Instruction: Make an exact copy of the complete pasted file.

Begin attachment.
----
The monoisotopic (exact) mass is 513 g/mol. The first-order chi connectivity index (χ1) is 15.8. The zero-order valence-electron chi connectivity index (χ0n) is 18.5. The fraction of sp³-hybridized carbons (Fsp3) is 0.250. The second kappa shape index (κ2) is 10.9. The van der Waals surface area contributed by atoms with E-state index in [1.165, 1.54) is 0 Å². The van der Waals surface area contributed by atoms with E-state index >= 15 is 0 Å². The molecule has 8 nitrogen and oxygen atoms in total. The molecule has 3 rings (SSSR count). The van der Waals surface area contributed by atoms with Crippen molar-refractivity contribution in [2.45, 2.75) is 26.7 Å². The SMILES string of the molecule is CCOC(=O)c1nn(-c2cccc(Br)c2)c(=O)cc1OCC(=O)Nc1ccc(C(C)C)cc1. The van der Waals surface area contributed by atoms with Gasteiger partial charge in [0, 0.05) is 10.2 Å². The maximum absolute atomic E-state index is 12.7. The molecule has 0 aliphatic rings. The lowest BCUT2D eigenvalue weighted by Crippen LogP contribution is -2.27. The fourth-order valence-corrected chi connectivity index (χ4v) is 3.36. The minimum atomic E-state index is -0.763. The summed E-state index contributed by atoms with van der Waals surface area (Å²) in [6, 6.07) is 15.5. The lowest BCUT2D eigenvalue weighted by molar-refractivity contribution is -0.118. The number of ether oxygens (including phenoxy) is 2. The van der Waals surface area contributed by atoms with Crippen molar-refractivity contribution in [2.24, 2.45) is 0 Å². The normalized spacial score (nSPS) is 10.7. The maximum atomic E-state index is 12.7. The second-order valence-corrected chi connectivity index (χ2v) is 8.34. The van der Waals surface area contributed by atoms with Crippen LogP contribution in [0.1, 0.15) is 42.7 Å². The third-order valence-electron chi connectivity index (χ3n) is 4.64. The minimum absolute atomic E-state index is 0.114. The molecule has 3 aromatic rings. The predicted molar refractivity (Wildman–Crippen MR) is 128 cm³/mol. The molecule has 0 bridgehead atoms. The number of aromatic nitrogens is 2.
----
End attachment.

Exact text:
The monoisotopic (exact) mass is 513 g/mol. The first-order chi connectivity index (χ1) is 15.8. The zero-order valence-electron chi connectivity index (χ0n) is 18.5. The fraction of sp³-hybridized carbons (Fsp3) is 0.250. The second kappa shape index (κ2) is 10.9. The van der Waals surface area contributed by atoms with E-state index in [1.165, 1.54) is 0 Å². The van der Waals surface area contributed by atoms with E-state index >= 15 is 0 Å². The molecule has 8 nitrogen and oxygen atoms in total. The molecule has 3 rings (SSSR count). The van der Waals surface area contributed by atoms with Crippen molar-refractivity contribution in [2.45, 2.75) is 26.7 Å². The SMILES string of the molecule is CCOC(=O)c1nn(-c2cccc(Br)c2)c(=O)cc1OCC(=O)Nc1ccc(C(C)C)cc1. The van der Waals surface area contributed by atoms with Gasteiger partial charge in [0, 0.05) is 10.2 Å². The maximum absolute atomic E-state index is 12.7. The molecule has 0 aliphatic rings. The lowest BCUT2D eigenvalue weighted by Crippen LogP contribution is -2.27. The fourth-order valence-corrected chi connectivity index (χ4v) is 3.36. The minimum atomic E-state index is -0.763. The summed E-state index contributed by atoms with van der Waals surface area (Å²) in [6, 6.07) is 15.5. The lowest BCUT2D eigenvalue weighted by molar-refractivity contribution is -0.118. The number of ether oxygens (including phenoxy) is 2. The van der Waals surface area contributed by atoms with Crippen molar-refractivity contribution in [2.24, 2.45) is 0 Å². The normalized spacial score (nSPS) is 10.7. The maximum atomic E-state index is 12.7. The second-order valence-corrected chi connectivity index (χ2v) is 8.34. The van der Waals surface area contributed by atoms with Crippen LogP contribution in [0.1, 0.15) is 42.7 Å². The third-order valence-electron chi connectivity index (χ3n) is 4.64. The minimum absolute atomic E-state index is 0.114. The molecule has 3 aromatic rings. The predicted molar refractivity (Wildman–Crippen MR) is 128 cm³/mol. The molecule has 0 bridgehead atoms. The number of aromatic nitrogens is 2.